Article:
Eleanor, a nutritional therapist, has always been very active and sporty throughout her life but recently had to manage the grinding sensation she felt behind the patella (kneecap) due to wear and tear. The osteoarthritis in a single compartment of Eleanor’s knee joint was treated with annual hyaluronic gel injections.
A minor fall whilst skiing 20 months ago triggered further deterioration and subsequently any long walks or tennis matches resulted in knee pain and swelling. This was interfering with all activities of Eleanor’s life – she would even struggle on the stairs and had intermittent night pain.
Eleanor sought treatment and an NHS X-ray showed a perfectly healthy joint, so she organised her own MRI scan, which revealed a small medial meniscal tear. Eleanor was advised that at her age (59 at the time) she would not be offered a knee arthroscopy as a published review had revealed too many arthroscopies were proving unsuccessful in her age group with many patients going on to have joint replacement surgery within two years. Eleanor was advised to keep exercising and keep the leg muscles strong.
Unfortunately, the advised exercise regime just resulted in Eleanor’s knee swelling and increasing pain because the cause was not being addressed. As the year progressed her walks became shorter, the tennis matches stopped, a limp was becoming noticeable, she was gaining weight, losing leg muscle and feeling very depressed. Eighteen months later further NHS consultations offered her a choice between a total joint replacement or steroid injections, but nothing in between. The first option felt too drastic for what was a single compartment of degeneration, the second option would just buy a few weeks of pain relief but, was just postponing the need for a knee replacement.
Eleanor had been researching mesenchymal stem cells as a possible treatment for the torn cartilage in her knee and assumed she would have to travel to the United States, when she came across The Regenerative Clinic in London, where Professor Wilson is a consultant. She explains: “What I like about the doctors here is that they properly investigate you – as an individual – they listen to your story, your health history, your lifestyle and devise a treatment plan tailored to you. If you have a good ‘biological age’ they also factor that in.”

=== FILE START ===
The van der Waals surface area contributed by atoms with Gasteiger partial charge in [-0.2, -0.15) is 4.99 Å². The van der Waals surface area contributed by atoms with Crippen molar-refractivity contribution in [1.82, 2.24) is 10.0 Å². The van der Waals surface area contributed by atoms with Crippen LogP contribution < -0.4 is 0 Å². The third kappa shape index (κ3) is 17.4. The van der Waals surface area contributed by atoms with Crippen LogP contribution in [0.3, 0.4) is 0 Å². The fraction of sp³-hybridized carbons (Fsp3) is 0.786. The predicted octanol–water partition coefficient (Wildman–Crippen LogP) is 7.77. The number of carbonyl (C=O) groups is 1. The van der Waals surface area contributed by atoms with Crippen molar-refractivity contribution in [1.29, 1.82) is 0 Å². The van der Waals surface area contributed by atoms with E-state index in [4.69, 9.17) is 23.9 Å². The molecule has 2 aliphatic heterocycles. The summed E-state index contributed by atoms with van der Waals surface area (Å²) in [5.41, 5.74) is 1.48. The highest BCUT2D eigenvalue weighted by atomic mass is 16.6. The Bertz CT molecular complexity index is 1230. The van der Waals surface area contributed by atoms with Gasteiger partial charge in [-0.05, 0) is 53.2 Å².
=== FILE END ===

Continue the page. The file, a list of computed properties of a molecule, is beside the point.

A long leg X-ray revealed that Eleanor had a slight bow-legged misalignment, exacerbating what was now a single compartment of cartilage degeneration on the inner (medial) side of her knee. This had no doubt been accelerated by the lack of quad and gluteal muscles, from the loss of activity/exercise following the ski injury. Eleanor understood a high tibial osteotomy (HTO) procedure could correct the alignment, take the pressure off the weight bearing damaged cartilage, and enable her to get back to normal exercise, sport and activity levels.
The plate and pins inserted into Eleanor’s knee during the osteotomy enabled weight bearing with crutches very quickly as she explains: “This is a big operation and one needs to factor in 6 weeks off work, with regular icing to control swelling, and hydrotherapy to maintain joint mobility. After 7 weeks I can potter without crutches, and without a noticeable limp, but need the assistance of a crutch to walk more than 200m. After the initial 4 days of pain relief I managed on regular Ibuprofen and the last X-ray has shown really good healing. The weight bearing axis is now central to the knee joint, rather than off centre, and my range of mobility good. I’m looking forward to getting back to Pilates soon and maybe tennis in a couple of months. I love that I still have MY joint and intend to keep the muscles strong to look after it!”
Professor Wilson concludes: “I am delighted with the excellent result from Eleanor’s high tibial osteotomy. An osteotomy is particularly suitable for younger osteoarthritis patients who are too young and active for a knee replacement. The greatly reduced pain patients feel after treatment often means they can return to living normal lifestyles soon after surgery, which is particularly beneficial to patients such as Eleanor. Five weeks following her procedure Eleanor is doing remarkably well. She is using one crutch to just take things steady, but she has got very little pain and her wounds have healed nicely with minimal swelling to this area and to the calf. The alignment X-ray looks spot on today. I am going to see Eleanor again in two months with a further AP and lateral view.”